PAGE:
What are you telling yourself? I was telling myself that there was something wrong with me that prevented me from losing weight like everyone else. Some of my clients tell themselves that they can’t have the same money success as so-and-so because they don’t have the same circumstances. The answer is the same: Who cares? So what? If you want it, you want it. Just because you’re not like everyone else doesn’t mean it’s impossible to get there—you just have to experiment with how you CAN get there.
Are you willing to go through some discomfort and pain to reach your goal? Do you want it bad enough? I realized, I wanted weight loss more than Mary. I became conscious of the fact, the realization, that I was willing to experience discomfort to change myself. Not the discomfort of deprivation, but the discomfort of complete clarity about what I needed to do. The discomfort of changing who I am.
Are you willing to let go of old expectations? You may need to scrap your original theories, ideas and plans that you thought would get you to your goal. Your plan may have been unrealistic. OR, your plan may have been COMPLETELY realistic up until now. My reality is that the plan that got me to point A was not going to get me to point B. Scrapping the plan and creating a new one was the most liberating thing I have done in awhile.
Are you willing to stay in awareness? No matter what tactics I experiment with to lose weight, I have three points that I am aware of at all times: what food I consume; how much I weigh and how much I exercise. I record these things every day no matter what. I lost that when I got discouraged, but regaining that awareness was the first step to getting back on track. With my clients, they have to stay in awareness with what they spend (consume), what their balances are (weight) and what behaviors they engage in to improve their money relationship (exercise).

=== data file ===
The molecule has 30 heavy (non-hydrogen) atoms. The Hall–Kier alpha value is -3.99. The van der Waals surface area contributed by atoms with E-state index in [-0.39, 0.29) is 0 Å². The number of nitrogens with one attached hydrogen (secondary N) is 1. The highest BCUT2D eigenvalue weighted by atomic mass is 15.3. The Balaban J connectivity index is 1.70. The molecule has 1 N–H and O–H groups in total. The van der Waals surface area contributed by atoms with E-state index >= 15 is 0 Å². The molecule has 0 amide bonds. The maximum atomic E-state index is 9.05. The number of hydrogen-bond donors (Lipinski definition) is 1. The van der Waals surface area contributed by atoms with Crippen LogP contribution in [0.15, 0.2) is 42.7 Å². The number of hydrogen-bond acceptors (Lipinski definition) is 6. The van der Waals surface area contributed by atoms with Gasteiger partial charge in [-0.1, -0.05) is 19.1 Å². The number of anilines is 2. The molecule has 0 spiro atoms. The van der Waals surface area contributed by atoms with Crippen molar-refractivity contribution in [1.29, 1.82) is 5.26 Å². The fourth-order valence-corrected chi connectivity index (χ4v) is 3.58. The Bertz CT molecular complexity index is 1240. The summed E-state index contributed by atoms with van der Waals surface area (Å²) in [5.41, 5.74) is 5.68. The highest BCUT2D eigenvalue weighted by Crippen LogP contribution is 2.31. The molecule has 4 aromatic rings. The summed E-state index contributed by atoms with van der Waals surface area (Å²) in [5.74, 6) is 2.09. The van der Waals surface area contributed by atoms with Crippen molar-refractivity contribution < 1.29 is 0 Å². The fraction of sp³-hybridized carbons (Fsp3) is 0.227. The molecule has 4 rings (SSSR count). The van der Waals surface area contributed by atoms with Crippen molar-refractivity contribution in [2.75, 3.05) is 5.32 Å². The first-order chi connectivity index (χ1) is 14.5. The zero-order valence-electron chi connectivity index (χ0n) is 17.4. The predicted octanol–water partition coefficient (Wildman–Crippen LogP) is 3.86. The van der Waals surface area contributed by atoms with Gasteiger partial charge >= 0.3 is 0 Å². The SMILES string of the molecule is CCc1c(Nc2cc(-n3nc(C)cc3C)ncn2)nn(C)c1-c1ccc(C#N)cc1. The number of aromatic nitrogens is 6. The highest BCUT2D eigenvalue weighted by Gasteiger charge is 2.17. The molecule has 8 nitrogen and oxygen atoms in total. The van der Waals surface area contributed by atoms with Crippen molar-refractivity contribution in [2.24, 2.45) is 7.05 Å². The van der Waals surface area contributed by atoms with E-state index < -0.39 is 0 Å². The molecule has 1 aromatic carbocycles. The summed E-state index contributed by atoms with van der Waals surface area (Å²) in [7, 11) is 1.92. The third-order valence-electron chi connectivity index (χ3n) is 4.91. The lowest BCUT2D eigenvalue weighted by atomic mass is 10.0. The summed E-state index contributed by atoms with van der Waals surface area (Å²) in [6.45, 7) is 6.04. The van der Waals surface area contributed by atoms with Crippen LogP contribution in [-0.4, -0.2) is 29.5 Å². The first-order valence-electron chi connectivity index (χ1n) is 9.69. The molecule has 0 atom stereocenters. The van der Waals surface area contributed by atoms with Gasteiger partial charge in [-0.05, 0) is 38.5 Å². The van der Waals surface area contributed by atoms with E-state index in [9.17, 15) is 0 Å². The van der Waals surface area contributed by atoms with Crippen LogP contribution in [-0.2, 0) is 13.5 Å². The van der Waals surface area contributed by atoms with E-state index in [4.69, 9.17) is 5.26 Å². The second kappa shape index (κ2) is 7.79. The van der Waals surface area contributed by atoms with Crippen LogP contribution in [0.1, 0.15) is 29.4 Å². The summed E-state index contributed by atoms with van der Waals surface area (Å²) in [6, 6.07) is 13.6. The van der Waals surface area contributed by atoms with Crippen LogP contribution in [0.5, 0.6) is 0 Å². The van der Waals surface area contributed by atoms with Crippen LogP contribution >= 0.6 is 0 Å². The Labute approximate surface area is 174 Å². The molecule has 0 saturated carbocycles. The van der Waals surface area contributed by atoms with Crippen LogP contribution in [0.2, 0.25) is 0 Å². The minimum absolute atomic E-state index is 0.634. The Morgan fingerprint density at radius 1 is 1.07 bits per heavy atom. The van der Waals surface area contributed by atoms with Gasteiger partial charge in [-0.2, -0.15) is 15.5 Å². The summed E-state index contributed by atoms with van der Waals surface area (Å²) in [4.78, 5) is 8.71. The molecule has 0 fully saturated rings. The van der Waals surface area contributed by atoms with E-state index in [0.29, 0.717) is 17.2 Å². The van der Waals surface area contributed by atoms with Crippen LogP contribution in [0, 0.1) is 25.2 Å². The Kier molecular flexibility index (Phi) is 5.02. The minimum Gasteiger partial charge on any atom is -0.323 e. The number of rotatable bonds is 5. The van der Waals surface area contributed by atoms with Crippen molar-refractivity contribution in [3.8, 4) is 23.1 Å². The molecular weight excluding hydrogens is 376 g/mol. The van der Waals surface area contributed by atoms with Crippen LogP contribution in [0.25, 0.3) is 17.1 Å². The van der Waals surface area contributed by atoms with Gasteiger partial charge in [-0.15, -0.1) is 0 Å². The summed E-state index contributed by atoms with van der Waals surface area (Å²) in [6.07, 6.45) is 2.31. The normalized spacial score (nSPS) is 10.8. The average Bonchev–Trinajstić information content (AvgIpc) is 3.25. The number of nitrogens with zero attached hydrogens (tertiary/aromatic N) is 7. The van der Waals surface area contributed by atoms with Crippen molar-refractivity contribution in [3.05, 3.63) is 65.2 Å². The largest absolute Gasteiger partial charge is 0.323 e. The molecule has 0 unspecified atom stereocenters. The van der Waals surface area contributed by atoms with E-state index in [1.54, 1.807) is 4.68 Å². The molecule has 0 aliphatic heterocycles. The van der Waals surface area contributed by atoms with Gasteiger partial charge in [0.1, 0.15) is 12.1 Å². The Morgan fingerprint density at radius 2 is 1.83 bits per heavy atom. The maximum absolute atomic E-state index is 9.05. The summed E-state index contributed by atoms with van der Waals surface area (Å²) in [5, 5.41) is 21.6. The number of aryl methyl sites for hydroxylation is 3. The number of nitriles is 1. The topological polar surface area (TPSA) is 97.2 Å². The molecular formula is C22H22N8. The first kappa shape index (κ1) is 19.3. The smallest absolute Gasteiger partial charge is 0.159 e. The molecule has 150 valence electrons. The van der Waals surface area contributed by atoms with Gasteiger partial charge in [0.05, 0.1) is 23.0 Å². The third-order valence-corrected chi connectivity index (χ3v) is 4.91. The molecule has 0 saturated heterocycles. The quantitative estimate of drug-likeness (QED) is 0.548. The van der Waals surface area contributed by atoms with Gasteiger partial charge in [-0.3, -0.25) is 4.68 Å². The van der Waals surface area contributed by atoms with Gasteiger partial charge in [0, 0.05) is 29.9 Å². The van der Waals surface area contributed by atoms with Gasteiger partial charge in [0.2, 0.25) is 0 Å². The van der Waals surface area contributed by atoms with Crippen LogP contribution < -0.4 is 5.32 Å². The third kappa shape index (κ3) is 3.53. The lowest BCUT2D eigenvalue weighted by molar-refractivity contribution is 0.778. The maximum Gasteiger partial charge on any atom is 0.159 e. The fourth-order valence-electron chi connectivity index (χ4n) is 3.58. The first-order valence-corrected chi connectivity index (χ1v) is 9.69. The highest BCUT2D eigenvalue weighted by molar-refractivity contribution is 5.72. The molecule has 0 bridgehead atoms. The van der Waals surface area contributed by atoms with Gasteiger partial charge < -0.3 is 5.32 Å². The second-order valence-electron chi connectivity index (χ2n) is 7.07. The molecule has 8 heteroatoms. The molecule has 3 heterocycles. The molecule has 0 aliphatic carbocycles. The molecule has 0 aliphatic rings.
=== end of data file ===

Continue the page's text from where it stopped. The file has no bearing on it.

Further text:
Are you creating a new way of life or are you trying to take a short cut? With weight loss, I have been very conscious that the changes I make must be ones that I can sustain—this is a lifestyle change, not a temporary tactic. That even if I didn’t lose weight, I would still be proud of how I conduct my life at the end of the day through exercise and eating healthy. The same concept can be applied my money clients: is this a get-rich-quick tactic, or something you’re willing to work at over a lifetime?
I did it. I broke the plateau after one month of tweaking when I ate, what I ate . . . when I exercised, how much I exercised . . . but I did it. I’m starting to lose consistently again, with actually very little discomfort. I just needed to be willing to “go there,” to that place of “I am different than everyone else, so I might need to make an extra effort here.” The extra effort is barely noteworthy in the grand scheme of things, and it’s nothing in the headiness of actual weight loss success.
The older I get, the more I realize that my success is hardly ever about the specific tactics I use or how strongly I feel about a given goal; it’s my ability to regroup and return consistently to what I believe is worth doing. It’s being willing to suck at something until I get good at it.
It’s acknowledging that the steps someone else took to reach their goal is hardly ever the path I’ll need to take. And that’s okay. I’ll get there anyway.
P.S. You might like my free workbook on 10 Steps to Becoming a Money Boss, to get started quickly on your money goals. You can download that here.